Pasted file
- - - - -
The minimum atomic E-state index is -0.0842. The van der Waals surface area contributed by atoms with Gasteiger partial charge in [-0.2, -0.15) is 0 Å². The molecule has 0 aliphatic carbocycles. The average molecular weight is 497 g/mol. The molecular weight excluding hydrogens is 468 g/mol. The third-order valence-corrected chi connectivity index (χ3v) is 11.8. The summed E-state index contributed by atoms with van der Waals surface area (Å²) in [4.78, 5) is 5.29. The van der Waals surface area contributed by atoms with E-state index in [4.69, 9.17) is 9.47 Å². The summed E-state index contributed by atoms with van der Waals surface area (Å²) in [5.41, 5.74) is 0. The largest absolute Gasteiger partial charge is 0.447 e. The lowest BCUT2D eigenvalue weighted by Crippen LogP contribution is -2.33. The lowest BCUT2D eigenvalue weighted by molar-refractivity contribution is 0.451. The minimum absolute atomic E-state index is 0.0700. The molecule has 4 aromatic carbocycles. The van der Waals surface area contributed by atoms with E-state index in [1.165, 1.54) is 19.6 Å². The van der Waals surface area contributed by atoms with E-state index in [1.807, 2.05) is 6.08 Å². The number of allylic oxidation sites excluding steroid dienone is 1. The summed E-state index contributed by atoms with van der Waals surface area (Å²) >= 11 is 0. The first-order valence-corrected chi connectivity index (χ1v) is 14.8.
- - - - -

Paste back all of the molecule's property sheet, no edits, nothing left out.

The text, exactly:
The minimum atomic E-state index is -0.0842. The van der Waals surface area contributed by atoms with Gasteiger partial charge in [-0.2, -0.15) is 0 Å². The molecule has 0 aliphatic carbocycles. The average molecular weight is 497 g/mol. The molecular weight excluding hydrogens is 468 g/mol. The third-order valence-corrected chi connectivity index (χ3v) is 11.8. The summed E-state index contributed by atoms with van der Waals surface area (Å²) in [4.78, 5) is 5.29. The van der Waals surface area contributed by atoms with E-state index in [4.69, 9.17) is 9.47 Å². The summed E-state index contributed by atoms with van der Waals surface area (Å²) in [5.41, 5.74) is 0. The largest absolute Gasteiger partial charge is 0.447 e. The lowest BCUT2D eigenvalue weighted by Crippen LogP contribution is -2.33. The lowest BCUT2D eigenvalue weighted by molar-refractivity contribution is 0.451. The minimum absolute atomic E-state index is 0.0700. The molecule has 4 aromatic carbocycles. The van der Waals surface area contributed by atoms with E-state index in [1.165, 1.54) is 19.6 Å². The van der Waals surface area contributed by atoms with E-state index in [1.807, 2.05) is 6.08 Å². The number of allylic oxidation sites excluding steroid dienone is 1. The summed E-state index contributed by atoms with van der Waals surface area (Å²) >= 11 is 0. The first-order valence-corrected chi connectivity index (χ1v) is 14.8.